As to evolutionary compensatory mechanisms: I shudder to think that we may be committing mass suicide.  Perhaps in some millions of years, an evolved cockroach will excavate a glass ashtray and wonder if it was a device for burning biomass in honor of a deity.  Or maybe a creature beyond our imaginings will wonder what kind of snail left concrete trails all over the planet.
    I get what you are saying but you are taking the conclusion as being valid and then justifying its causes - and I don't think their methodology lent itself to that.   When famed biologist Edward O. Wilson made the claim that 50,000 species were dying per year, there were the usual suspects who just went along with it because an expert said it, and then others who scratched their heads and wondered where that number came from.

    The answer then, as here, is really someone's computer.   They don't know what "normal" is for species extinction and their data was set too small to warrant the attention it has received (errr, I guess I am a culprit there too).  It would be like if I took 50 million years of core data, picked 10 data points and then projected a model into the future showing the atmosphere would improve if we pump more CO2 into it.  I can do it, if I pick the data the right way, but it wouldn't be good science.
    Gerhard Adam
    You mean sort of like taking the Drake equation and concluding that life on other planets was inevitable :)
    Mundus vult decipi
    You mean sort of like taking the Drake equation and concluding that life on other planets was inevitable :)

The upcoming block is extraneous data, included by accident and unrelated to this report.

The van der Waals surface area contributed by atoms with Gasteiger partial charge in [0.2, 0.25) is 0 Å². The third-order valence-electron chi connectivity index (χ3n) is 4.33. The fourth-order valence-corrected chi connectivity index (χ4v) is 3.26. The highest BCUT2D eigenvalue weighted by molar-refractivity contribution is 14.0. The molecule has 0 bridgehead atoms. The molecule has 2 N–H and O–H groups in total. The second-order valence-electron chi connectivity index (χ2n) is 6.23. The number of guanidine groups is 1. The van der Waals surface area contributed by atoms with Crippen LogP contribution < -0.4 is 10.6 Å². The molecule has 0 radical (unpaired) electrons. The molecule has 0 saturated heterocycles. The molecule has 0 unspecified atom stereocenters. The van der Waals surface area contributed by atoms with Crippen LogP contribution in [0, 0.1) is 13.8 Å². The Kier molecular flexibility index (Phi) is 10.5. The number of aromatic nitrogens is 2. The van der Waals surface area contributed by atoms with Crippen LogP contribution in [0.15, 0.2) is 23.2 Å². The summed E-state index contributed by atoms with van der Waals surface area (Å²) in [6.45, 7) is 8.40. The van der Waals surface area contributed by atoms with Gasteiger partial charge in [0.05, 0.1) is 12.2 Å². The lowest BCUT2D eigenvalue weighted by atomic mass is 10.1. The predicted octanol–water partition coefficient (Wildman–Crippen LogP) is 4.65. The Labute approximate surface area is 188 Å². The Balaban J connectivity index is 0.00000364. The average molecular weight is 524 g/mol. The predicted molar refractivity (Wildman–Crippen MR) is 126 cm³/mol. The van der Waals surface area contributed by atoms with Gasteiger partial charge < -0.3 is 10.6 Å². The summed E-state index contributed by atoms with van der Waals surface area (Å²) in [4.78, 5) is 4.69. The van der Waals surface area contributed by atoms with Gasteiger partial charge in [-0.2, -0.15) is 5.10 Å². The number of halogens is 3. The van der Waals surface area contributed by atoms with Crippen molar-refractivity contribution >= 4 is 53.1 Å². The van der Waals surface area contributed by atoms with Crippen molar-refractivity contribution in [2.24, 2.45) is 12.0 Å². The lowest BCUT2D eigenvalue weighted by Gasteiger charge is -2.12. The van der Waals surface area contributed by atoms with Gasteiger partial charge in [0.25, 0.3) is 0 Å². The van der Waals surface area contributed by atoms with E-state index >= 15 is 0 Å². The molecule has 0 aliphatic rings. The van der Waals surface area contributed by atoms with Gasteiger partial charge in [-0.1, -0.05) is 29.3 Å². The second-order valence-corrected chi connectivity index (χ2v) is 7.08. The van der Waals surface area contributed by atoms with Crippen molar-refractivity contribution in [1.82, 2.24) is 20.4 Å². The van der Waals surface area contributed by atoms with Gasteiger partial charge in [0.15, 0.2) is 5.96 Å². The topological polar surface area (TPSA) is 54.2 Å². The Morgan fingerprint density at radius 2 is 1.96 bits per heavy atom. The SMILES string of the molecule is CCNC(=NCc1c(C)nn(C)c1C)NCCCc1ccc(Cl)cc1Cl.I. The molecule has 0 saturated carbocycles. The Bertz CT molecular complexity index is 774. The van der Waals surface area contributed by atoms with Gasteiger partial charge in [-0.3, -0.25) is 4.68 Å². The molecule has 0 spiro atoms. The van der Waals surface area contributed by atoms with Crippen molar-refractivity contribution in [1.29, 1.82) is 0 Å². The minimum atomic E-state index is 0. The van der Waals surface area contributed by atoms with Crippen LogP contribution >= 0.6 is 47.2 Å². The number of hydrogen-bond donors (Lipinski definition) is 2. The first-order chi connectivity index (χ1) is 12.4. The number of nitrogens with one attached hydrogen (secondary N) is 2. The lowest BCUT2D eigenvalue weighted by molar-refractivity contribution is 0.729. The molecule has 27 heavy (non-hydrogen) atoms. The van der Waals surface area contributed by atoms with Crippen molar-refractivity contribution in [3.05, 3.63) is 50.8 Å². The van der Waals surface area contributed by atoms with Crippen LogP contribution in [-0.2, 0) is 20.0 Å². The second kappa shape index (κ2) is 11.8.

Or taking the Drake equation, putting a few minus signs in and concluding that life under the current government is impossible!

    Hank:  I hear you!
    Right wing bullshit.

    Biologists are right wing when they talk about global warming??  I have to tell you, it is the first time anyone has made that claim.
    Oliver Knevitt
    Their methods of calculating diversity from fossils is... dubious, I would say.
    ...we first determined the last-occurrence records of Cenozoic mammals from the Paleobiology Database, and the last occurrences of Pleistocene and Holocene mammals from refs 6, 32, 33 and 89–97. We then used R-scripts (written by N.M.) to compute total diversity, number of extinctions, proportional extinction, and E/MSY (and its mean) for time-bins of varying duration. Cenozoic time bins ranged from 25 million to a million years. Pleistocene time bins ranged from 100,000 to 5,000 years, and Holocene time bins from 5,000 years to a year.